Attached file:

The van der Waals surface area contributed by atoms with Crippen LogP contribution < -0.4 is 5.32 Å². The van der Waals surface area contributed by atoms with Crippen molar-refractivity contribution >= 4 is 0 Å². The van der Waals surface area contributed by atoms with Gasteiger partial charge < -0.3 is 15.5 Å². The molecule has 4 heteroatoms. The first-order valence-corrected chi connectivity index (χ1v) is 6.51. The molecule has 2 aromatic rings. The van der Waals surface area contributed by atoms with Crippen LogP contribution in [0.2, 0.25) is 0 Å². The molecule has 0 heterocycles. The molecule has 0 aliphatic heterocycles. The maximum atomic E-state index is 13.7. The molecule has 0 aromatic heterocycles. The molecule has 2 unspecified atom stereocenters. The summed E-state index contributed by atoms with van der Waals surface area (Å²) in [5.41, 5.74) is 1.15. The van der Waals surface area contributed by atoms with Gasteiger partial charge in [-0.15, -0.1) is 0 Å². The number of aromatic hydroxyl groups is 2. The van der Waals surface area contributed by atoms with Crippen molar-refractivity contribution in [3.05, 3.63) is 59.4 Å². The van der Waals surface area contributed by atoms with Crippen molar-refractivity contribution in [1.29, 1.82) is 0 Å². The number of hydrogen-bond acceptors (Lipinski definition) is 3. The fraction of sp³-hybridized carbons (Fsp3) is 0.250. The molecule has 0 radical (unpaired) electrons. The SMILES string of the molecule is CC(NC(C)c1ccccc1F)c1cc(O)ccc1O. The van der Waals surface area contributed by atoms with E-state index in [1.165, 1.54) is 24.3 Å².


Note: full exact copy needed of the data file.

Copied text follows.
The van der Waals surface area contributed by atoms with Crippen LogP contribution < -0.4 is 5.32 Å². The van der Waals surface area contributed by atoms with Crippen molar-refractivity contribution >= 4 is 0 Å². The van der Waals surface area contributed by atoms with Gasteiger partial charge < -0.3 is 15.5 Å². The molecule has 4 heteroatoms. The first-order valence-corrected chi connectivity index (χ1v) is 6.51. The molecule has 2 aromatic rings. The van der Waals surface area contributed by atoms with Crippen LogP contribution in [0.2, 0.25) is 0 Å². The molecule has 0 heterocycles. The molecule has 0 aliphatic heterocycles. The maximum atomic E-state index is 13.7. The molecule has 0 aromatic heterocycles. The molecule has 2 unspecified atom stereocenters. The summed E-state index contributed by atoms with van der Waals surface area (Å²) in [5.41, 5.74) is 1.15. The van der Waals surface area contributed by atoms with Gasteiger partial charge in [-0.15, -0.1) is 0 Å². The number of aromatic hydroxyl groups is 2. The van der Waals surface area contributed by atoms with Crippen molar-refractivity contribution in [3.05, 3.63) is 59.4 Å². The van der Waals surface area contributed by atoms with Crippen molar-refractivity contribution in [1.29, 1.82) is 0 Å². The number of hydrogen-bond acceptors (Lipinski definition) is 3. The fraction of sp³-hybridized carbons (Fsp3) is 0.250. The molecule has 0 radical (unpaired) electrons. The SMILES string of the molecule is CC(NC(C)c1ccccc1F)c1cc(O)ccc1O. The van der Waals surface area contributed by atoms with E-state index in [1.165, 1.54) is 24.3 Å².